University of Northern Iowa—Cedar Falls, Iowa
Stuck in the middle
What it Feels Like to Go Here
Iowans might hate the University of Iowa, or they might hate Iowa State University, but everyone loves their friend up north: The University of Northern Iowa. With respectable sports programs and a wild party scene, everyone loves going to visit their best friend from high school at UNI. And did you know that it’s the smallest of the three state schools? You’ll find your frat bros, your sports fanatics and your drama stars. However, because of its smaller size, students experience a closer, small-town feel. “The size is perfect for me because I’m used to a small town, and this is a smaller campus,” said junior Kennedy Kraus. “It’s still big enough to meet new people and get to experience a different environment.” Fun fact: UNI students battle stronger winds as they walk to class. The towers on campus were built to make a wind channel through them because of the summer camps that they used to hold.
Chuck Grassley, the United States GOP Senator from Iowa, received his undergrad at UNI when it was the Iowa State Teachers College in 1955. Lots of sports stars also call UNI home. Head coach of the Creighton University Men’s Basketball Greg McDermott graduated from UNI after playing basketball for the Panthers. He also spent time coaching for the team from 2001-2006. The former host of Entertainment Tonight Mark Steines graduated from UNI with a degree in radio and television, while playing football. Kurt Warner, an NFL MVP and Super Bowl Champion, also got his start playing football for the University of Northern Iowa Panthers. Talk about some star power.
Where We Hang
UNI students know how to balance partying and studying well. Lots of students love studying at Maucker Union. “There is a food court, study spaces, TV lounges and an awesome coffee shop called Chats,” said freshman Elle Boeding. Many students enjoy studying in any of the cozy buildings on campus in between classes. Caribou Coffee and a local coffee shop, Sidecar, fill up with students cramming for midterms as well. On Thursday nights, students flock to Amigos for their two-for-one margarita deal. They also spend Friday and Saturday nights at Hydrant for karaoke, or at other bars on “the Hill,” like Sharky’s or Little Bigs. One of UNI’s best traditions? The Campaniling. Students gather under the campanile on campus and kiss at midnight. “Rumor is that if you don’t go campaniling at least once while in school, a brick will fall on your head,” said junior Rachel Barkema.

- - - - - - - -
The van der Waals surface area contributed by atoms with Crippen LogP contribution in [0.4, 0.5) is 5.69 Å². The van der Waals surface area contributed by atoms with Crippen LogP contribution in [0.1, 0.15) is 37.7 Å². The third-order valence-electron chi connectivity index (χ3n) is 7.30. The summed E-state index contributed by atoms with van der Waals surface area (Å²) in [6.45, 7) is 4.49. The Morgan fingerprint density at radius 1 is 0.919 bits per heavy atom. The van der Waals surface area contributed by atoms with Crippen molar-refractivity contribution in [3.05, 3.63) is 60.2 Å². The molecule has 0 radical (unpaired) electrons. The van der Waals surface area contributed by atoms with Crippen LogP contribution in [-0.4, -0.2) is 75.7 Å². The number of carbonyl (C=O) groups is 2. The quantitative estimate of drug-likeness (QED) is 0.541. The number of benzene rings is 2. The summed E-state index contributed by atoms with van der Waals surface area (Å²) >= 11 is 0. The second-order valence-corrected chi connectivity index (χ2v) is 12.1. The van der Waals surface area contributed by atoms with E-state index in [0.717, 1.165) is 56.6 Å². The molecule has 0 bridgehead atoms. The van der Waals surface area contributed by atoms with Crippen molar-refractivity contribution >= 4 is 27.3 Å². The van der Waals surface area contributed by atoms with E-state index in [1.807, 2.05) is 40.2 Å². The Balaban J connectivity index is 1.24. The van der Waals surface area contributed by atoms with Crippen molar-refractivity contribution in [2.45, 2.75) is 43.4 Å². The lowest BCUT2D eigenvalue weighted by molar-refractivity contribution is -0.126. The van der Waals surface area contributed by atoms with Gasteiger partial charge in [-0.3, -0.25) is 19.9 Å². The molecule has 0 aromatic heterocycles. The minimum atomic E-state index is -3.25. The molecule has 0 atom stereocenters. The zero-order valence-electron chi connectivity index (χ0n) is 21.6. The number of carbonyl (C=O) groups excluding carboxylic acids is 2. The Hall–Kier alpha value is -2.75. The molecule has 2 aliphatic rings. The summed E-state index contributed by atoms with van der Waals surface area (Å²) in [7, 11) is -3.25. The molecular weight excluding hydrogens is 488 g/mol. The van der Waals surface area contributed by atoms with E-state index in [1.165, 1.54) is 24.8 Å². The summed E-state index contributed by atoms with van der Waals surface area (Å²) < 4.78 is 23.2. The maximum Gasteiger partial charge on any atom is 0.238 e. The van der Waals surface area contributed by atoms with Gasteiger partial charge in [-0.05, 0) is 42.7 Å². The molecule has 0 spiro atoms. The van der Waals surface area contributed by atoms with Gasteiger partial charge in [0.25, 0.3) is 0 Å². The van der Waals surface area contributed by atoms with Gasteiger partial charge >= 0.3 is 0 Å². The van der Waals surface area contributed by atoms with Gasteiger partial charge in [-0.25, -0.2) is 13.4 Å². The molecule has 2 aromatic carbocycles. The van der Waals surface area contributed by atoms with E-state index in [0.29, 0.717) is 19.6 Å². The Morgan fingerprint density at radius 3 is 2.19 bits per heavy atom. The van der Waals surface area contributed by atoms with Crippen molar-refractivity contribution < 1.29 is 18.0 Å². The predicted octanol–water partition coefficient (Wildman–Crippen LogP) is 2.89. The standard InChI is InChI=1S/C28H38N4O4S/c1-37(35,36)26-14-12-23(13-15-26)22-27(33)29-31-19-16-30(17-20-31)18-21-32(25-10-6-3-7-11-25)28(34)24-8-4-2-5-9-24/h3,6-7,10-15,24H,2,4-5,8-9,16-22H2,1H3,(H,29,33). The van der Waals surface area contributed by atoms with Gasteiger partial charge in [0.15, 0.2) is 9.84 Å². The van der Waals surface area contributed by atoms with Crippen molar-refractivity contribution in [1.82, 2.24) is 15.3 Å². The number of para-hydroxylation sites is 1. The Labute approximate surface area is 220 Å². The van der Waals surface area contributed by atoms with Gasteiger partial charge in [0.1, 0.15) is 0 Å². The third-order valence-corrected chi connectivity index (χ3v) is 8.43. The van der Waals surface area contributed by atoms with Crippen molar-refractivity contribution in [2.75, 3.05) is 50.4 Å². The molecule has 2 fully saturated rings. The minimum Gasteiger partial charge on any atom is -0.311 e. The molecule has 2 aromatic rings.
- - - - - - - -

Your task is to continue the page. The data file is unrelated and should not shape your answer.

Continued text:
1. How much are students partying?
“Students party here more than others think we do,” said Barkema. “Most students are average partiers, some over do it, and some don’t go out at all. The bars on the weekend are always packed and usually there are lines and the bouncers are doing ‘one in, one out’. On Martin Luther King Jr. Day, we don’t have classes. People have house parties with crazy keggers and we call it MLKegs Day.”
2. What will you get in trouble for at your school?
“We can get in trouble for the regular school things, like cheating and plagiarism,” Kraus said. “We’ve been getting a lot of UNI alerts for sexual assaults lately.”
3. How much sex are students having?
“An average amount, I suppose,” said junior Lacy Doyle. “I know some people who are pretty open about finding someone at the bar and then going home with them, but I feel like the other half of people are more conservative with their sexual escapades.”
4. What would you tell incoming freshmen about your school?
“College is scary, living on your own is scary, but everyone is scared! Try as hard as you can to meet new people and make new friends,” said junior Emma Tuetken. “Try as many new things as you can, from student organizations to fitness classes to attending as many sporting events as you can. I promise you will find somewhere you fit with other people just like you.”
5. What are sporting events like at your school?
“The sporting events are pretty tame here in comparison to ones I’ve seen at Iowa or Iowa State,” said senior Sydney Owen. “But those who do follow UNI sports are extremely loyal.”